This is good on ‘Mahogany Table Planning’ as one author on post-war planning in Denmark calls pre-citizen participation planning (in Denmark before the planning legislation reforms in the 1970’s) is demonstrated as it is being practiced. In detail and of course with all the loyalty that belongs to a contemporary documentary on state-of-the-art within a professional practice. I usually edit out some sequences focusing on ‘knowledge in planning’, ‘citizens in planning’, ‘the architect in planning’ and other themes. It’s rather fascinating how much they describe and name during the film. They demonstrate how ‘community planning’ was born – and of course the focus on infrastructure, order and spatial hierarchy. And near the end (around 17:00), the extremely well-dressed architect does a deductive walk-through of the restructuring of a neighbourhood leaving no doubt behind that this is the right (and only?) way to do things – finishing with saying “So you see, this is not an inhuman plan at all…” – somehow anticipating the later critique. When I use the film here, I usually show smaller bits of it, pause and discuss with the students – focusing on the images perhaps, or doing a light discourse analysis with them in class, discussing gender perspectives, how planning’s ‘others’ are portrayed and so on. What of this we can see today, and what not and why…It’s usually a very good starting point for a rich discussion, and becomes a point of reference in the course and later on.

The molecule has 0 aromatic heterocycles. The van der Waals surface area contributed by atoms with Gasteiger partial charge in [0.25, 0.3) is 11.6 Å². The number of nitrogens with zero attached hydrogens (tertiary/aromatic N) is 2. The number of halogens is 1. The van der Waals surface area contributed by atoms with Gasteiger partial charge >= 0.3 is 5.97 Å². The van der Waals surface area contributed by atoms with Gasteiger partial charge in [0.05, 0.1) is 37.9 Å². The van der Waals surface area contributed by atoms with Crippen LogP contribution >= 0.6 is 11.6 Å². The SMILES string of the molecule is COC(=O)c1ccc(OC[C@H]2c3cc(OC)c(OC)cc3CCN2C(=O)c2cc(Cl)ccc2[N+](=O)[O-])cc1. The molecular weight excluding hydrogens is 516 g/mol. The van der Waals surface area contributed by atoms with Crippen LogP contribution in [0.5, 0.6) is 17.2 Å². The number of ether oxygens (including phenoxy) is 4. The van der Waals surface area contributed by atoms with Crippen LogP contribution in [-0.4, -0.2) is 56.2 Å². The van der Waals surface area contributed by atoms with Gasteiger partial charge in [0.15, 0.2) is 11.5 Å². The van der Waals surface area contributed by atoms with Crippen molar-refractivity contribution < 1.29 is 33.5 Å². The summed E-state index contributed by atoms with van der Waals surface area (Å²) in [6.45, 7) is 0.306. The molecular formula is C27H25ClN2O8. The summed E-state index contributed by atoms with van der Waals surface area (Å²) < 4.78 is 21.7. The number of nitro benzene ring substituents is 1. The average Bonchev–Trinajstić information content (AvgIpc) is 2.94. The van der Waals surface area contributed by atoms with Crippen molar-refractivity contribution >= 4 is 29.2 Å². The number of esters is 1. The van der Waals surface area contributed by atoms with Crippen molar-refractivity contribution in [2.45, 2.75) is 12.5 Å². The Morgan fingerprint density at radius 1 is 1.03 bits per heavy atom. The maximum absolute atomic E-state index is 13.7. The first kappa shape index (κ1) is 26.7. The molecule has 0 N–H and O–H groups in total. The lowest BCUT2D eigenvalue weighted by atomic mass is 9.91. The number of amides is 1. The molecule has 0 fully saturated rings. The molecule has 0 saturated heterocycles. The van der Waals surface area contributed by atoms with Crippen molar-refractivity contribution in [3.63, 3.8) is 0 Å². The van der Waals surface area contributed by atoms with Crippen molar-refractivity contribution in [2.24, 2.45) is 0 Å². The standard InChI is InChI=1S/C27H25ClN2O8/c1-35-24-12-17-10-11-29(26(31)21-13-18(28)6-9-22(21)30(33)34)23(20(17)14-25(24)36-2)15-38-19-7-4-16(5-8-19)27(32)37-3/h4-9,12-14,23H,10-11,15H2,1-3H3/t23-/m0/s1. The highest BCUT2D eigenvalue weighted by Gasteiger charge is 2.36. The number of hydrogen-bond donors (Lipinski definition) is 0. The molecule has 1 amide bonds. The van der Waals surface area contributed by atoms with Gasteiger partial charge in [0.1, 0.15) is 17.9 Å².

This is a cartoon film made for showing in cinemas to promote the New Town programme launched in 1946. It was the first of a series featuring the ‘Charley’ character that were designed to promote the great social reforms of the post-war Labour Government. It was created by the studio of John Halas and Joy Batchelor, the nearest British equivalent of Walt Disney. Slow progress with the whole New Town programme resulted in complaints about Charley’s final request to audiences to ‘try it’, as very few initially could.
East Kilbride – Town of Tomorrow, 1954
Encouraged by government, virtually all the Development Corporations recorded their particular New Town’s development in film and at some point many produced documentary films specifically about their own work. East Kilbride was a New Town developed to cater for the overspill of population from Glasgow, the most overcrowded city in Britain. It was the first Scottish New Town, designated in 1947, and proved successful because it quickly attracted employment. This was a key consideration that often shaped the pace at which New Towns could grow. Within a short time there was, unusually, some net-commuting from Glasgow out to jobs in East Kilbride.
Cumbernauld: Town for Tomorrow, 1970